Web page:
Unfortunately, our study excluded approximately 40% of the total screened medical records, and of these cases, 81.7% were due to the simple absence of a creatinine investigation. These patients might not have shown signs of AKI during hospitalization, and therefore, clinicians did not send these patients for creatinine analyses. Similarly, other studies excluded as low as 5% and up to 74% of patients due to the absence of creatinine results [7, 15].

The pathogenesis of AKI in DVI is complex, and therefore, it is difficult to determine the exact mechanism involved. Nevertheless, it is assumed that dengue-associated AKI results from either direct injury [10], an indirect mechanism via the immune system [11], hemolysis or rhabdomyolysis [12], or hypotensive mechanisms resulting from shock [13]. Histopathological analyses were not performed for our patients, and therefore, we could not demonstrate the evidence of direct injury or immune-mediated mechanisms. Direct invasion of the dengue virus and the production of cytotoxic cytokines may result in rhabdomyolysis, causing AKI [12]. In our study, less than 50% of the patients in the AKI group were investigated for CPK levels, the results of which may not represent an actual association despite being statistically significant (P = 0.018). A total of 16 (22.2%) patients in the AKI group had a MAP of <65 mmHg that is associated with shock. Shock-induced AKI may cause a reduced or even total loss of the renal autoregulation function and a low MAP. In our study, however, only 11 (15.3%) patients advanced into shock. Although the mechanism of AKI in dengue is unclear, the most commonly assumed cause includes hypotensive mechanisms resulting from shock [13].

High-grade fever was notable in 17 (23.6%) patients from the AKI group. The presence of a high-grade fever may further contribute to dehydration in dengue patients, in parallel with hypovolemia due to plasma leakage and bleeding. Almost all patients who developed altered levels of consciousness belonged to the AKI group (0.1% and 15.3% in non-AKI and AKI groups, respectively). Such altered consciousness in patients might have resulted from shock, electrolyte disturbances, or uremic encephalopathy. During the period of hospitalization, 14 (19.4%) patients in the AKI group developed dyspnea, among which 11 (78.6%) progressed into respiratory failure in need of mechanical ventilation. Dyspnea with concurrent metabolic acidosis, along with the presence of shock, are the most common conditions associated with AKI in dengue [10].

We observed statistically significant median differences in WBC count, along with its differential counts, for patients in the AKI group. In this context, neutrophils generate reactive oxygen species, leading to tubular cell damage, whereas lymphocytes play a role in the production of pro-inflammatory cytokines, which lead to the inflammatory process of AKI [29]. A high neutrophil–lymphocyte ratio has been reported to increase the risk of developing AKI [30]. Severe thrombocytopenia may also contribute to the bleeding tendency in dengue patients. Despite being very rare, dengue patients have been known to present with AKI due to thrombotic microangiopathy characterized by severe thrombocytopenia and hemolytic anemia. As for direct nephrotoxic drug use, only four patients had received tenofovir and four had taken NSAIDs during their illness, and none of them belonged to the AKI group. Therefore, we could not put this data into our statistical analysis.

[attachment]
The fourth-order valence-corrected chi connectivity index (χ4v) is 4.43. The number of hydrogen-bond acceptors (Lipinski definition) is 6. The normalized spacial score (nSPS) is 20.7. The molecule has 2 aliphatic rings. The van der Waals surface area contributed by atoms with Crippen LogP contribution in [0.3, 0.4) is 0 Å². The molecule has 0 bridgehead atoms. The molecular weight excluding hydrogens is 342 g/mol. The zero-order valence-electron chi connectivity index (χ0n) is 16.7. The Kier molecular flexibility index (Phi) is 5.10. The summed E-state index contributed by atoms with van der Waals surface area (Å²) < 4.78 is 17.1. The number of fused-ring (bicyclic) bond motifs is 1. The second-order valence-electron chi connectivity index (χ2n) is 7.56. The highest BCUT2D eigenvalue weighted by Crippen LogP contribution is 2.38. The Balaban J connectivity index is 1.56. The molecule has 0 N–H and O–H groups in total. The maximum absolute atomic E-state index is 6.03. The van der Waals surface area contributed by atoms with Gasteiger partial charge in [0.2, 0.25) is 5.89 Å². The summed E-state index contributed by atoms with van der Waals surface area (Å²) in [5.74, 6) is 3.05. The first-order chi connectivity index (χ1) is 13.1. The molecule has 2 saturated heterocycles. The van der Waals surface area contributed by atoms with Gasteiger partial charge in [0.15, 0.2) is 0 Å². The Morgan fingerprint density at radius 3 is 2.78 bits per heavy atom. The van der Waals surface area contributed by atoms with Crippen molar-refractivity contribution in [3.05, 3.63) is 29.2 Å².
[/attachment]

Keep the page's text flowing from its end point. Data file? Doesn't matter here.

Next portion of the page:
Hypoalbuminemia has been proven to be a risk factor for the development of AKI. Yet, patients with AKI did not show statistically significant median differences in albumin levels compared with those without AKI in the current study. Severe transaminitis was observed in 40.3% (27/67) of the patients, whereas 30.5% (18/59) of those in the AKI group had hyperbilirubinemia. Dengue patients with elevated transaminases >1,000 U/L, particularly if coexisting with hyperbilirubinemia, hypoalbuminemia, and prolonged PT and aPTT, are more likely to develop AKI. The binding of the dengue virus onto hepatocytes will initiate hepatocellular apoptosis and later trigger the enhancement of a host’s immune reaction, causing a cytokine storm that results in elevated transaminase levels [31]. The increase in AST levels was more prominent than that in ALT levels, which suggests that cellular injury by dengue virus from extrahepatic sources contributes to AST elevation. Bilirubin may act as a direct nephrotoxin and may promote renal susceptibility to ischemia [32], which causes AKI, particularly if the patient presents with hyperbilirubinemia. Although coagulopathy is also a common risk factor, its exact mechanism in the pathogenesis of dengue-associated AKI remains unclear.

A decrease in GFR will result in retention of waste products, which in turn will lead to electrolyte disturbances, including hyponatremia, hyperkalemia, and metabolic acidosis. Our study showed statistically significant median differences in serum sodium, potassium, and bicarbonate levels between the AKI and non-AKI groups. Metabolic acidosis is commonly found in dengue-associated AKI. In the current study, patients in the AKI group showed a higher proportion of metabolic acidosis in comparison to those in the non-AKI group. However, complications of patients in current study may not be solely due to DVI itself, because pre-morbid diseases or other viral or bacterial co-infections may play roles in the occurrence of complications in this group of patients.